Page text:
Reptiles and amphibians of Tanzania

Male Agama Lizard por wwarby.

Photo of a male agama lizard basking in the sun in the Serengeti National Park by wwarby (Flickr)


Tanzania is internationally recognised as a key country for the conservation

of African biological diversity. Its herpetofauna numbers about 130 amphibians

and over 275 reptiles, many of them strictly endemic and included in the

“IUCN” Red lists of different countries.

Amphibians and Reptiles of Mountains of Tanzania

Tanzaniaherps serves two primary purposes. The first is to provide the most current information available on the herpetofauna of Tanzanian Mountains, including information on identification, life history, habitat, status, threats, management concerns and distribution.

Books about Tanzanian reptiles

Pocket Guide to the Reptiles and Amphibians of East Africa (Recommended)

This is a lightweight and portable guide, partly adapted from the popular and highly acclaimed A Field Guide to the Reptiles of East Africa by the same authors. Covering the most prominent 150 reptiles and 80 amphibians found in the region (Kenya, Tanzania, Uganda, Rwanda and Burundi), with concise text, photograph and map for each, this is a convenient and attractive pocket guide for a diverse and often conspicuous and attractive group of animals….
“For anyone with a general interest in wildlife, a comprehensible, portable, and fairly comprehensive field guide is a must. This pocket guide fulfils these criteria.” Scottish Bird News
Part of the well-known Photoguide series of books on African natural history, this guide covers the most common snakes, lizards, skinks, chamaeleons, terrapins and amphibians (frogs) of East Africa – covering a total of 260 species. The aim is identification and each species account features a brief text that highlights diagnostic features, a distribution map and a colour photograph.

News about Tanzanian reptiles

Tanzania forests yield 17 new species of amphibians and reptiles

Despite the vicinity of a major road, the rainforests of the South Nguru Mountains in eastern Tanzania were virtually unexplored until 2004, particularly from a herpetological point of view. New surveys have resulted in the discovery of 17 reptile and amphibian species new to science. These species are only known from the Nguru Mountains. Overall, the surveys recorded a total of 92 herpeto-faunal species of which 15 were species previously only known from other areas.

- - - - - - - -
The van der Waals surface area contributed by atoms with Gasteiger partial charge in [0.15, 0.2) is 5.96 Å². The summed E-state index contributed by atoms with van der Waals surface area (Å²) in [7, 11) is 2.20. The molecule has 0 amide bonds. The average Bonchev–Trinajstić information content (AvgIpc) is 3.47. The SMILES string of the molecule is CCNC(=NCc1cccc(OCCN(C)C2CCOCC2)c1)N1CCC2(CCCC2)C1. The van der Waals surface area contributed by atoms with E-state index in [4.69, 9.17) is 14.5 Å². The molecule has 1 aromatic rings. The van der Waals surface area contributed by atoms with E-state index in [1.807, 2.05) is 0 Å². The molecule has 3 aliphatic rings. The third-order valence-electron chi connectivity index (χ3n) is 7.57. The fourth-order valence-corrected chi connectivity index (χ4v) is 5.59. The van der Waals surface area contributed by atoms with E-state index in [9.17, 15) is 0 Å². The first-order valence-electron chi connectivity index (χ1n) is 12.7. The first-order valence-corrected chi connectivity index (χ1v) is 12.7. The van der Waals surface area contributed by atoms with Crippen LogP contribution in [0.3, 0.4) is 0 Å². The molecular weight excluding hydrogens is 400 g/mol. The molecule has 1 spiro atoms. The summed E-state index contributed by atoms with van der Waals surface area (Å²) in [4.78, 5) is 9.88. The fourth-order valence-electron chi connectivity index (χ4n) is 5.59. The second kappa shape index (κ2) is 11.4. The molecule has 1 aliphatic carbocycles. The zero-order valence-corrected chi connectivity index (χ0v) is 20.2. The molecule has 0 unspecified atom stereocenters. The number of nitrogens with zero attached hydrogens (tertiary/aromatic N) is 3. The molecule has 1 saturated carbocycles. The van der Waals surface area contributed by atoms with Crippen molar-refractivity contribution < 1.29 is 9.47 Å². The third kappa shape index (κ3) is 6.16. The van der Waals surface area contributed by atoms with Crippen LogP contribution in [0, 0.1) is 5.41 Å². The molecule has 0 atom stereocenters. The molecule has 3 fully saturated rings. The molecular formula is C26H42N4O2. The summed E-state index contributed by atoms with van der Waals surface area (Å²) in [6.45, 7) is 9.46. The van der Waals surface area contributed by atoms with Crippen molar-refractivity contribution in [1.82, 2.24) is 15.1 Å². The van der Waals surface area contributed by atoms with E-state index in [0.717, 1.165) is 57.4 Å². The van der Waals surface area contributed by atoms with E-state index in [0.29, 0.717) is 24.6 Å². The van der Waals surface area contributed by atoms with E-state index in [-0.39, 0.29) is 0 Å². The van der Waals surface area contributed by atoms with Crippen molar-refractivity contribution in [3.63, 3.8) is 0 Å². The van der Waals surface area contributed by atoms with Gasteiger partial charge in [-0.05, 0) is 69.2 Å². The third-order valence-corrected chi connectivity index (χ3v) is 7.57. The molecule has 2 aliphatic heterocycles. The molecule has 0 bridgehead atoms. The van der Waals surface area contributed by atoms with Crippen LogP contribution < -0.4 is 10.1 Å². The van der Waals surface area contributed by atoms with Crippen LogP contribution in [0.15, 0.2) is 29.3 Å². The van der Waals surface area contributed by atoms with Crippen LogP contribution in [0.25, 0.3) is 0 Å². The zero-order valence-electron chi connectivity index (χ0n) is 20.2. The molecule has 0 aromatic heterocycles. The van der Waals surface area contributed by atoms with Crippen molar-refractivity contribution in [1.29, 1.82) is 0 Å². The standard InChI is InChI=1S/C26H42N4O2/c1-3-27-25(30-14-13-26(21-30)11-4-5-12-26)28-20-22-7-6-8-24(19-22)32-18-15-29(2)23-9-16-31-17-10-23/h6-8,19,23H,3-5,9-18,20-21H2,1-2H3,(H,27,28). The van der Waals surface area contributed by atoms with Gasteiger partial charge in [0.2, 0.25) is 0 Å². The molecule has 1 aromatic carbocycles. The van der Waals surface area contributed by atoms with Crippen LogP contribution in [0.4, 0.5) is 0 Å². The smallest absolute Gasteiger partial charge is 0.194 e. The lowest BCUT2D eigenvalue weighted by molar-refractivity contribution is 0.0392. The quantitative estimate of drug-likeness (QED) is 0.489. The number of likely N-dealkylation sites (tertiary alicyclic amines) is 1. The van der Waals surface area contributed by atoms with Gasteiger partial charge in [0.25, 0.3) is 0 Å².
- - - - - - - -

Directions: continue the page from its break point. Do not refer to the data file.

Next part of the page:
Golden toad saved from brink of extinction

One hundred Kihansi Spray Toads have been flown to their native Tanzania after a close brush with extinction, reports the Wildlife Conservation Society (WCS).

New chameleon species discovered in Tanzania Researchers have discovered a new species of chameleon in southern Tanzania.  The species is called the Magombera chameleon (Kinyongia magomberae).

Snake spits out new species of chameleon at scientist’s feet

Latest find in natural world was result of reptile coughing up lizard as conservationist studied monkeys in the jungle

Toad on brink of extinction, scientists race to study for bioactive compounds Following the construction of a dam in Tanzania, the Kihansi Spray Toad sits on the brink of extinction. Scientists are racing to study the amphibian for bioactive compounds with potential medical applications.

More sites


Despite their reputation, the vast majority of East Africa’s 650 reptile and amphibian species pose no threat to humans, and their ecological value cannot be overstated. Snakes play an important part in rodent control, while lizards and frogs devour mosquitoes and other pesky flying insects, and crocodiles are the aquatic equivalent to vultures, disposing of the carrion that might otherwise clog up East Africa’s lakes and rivers.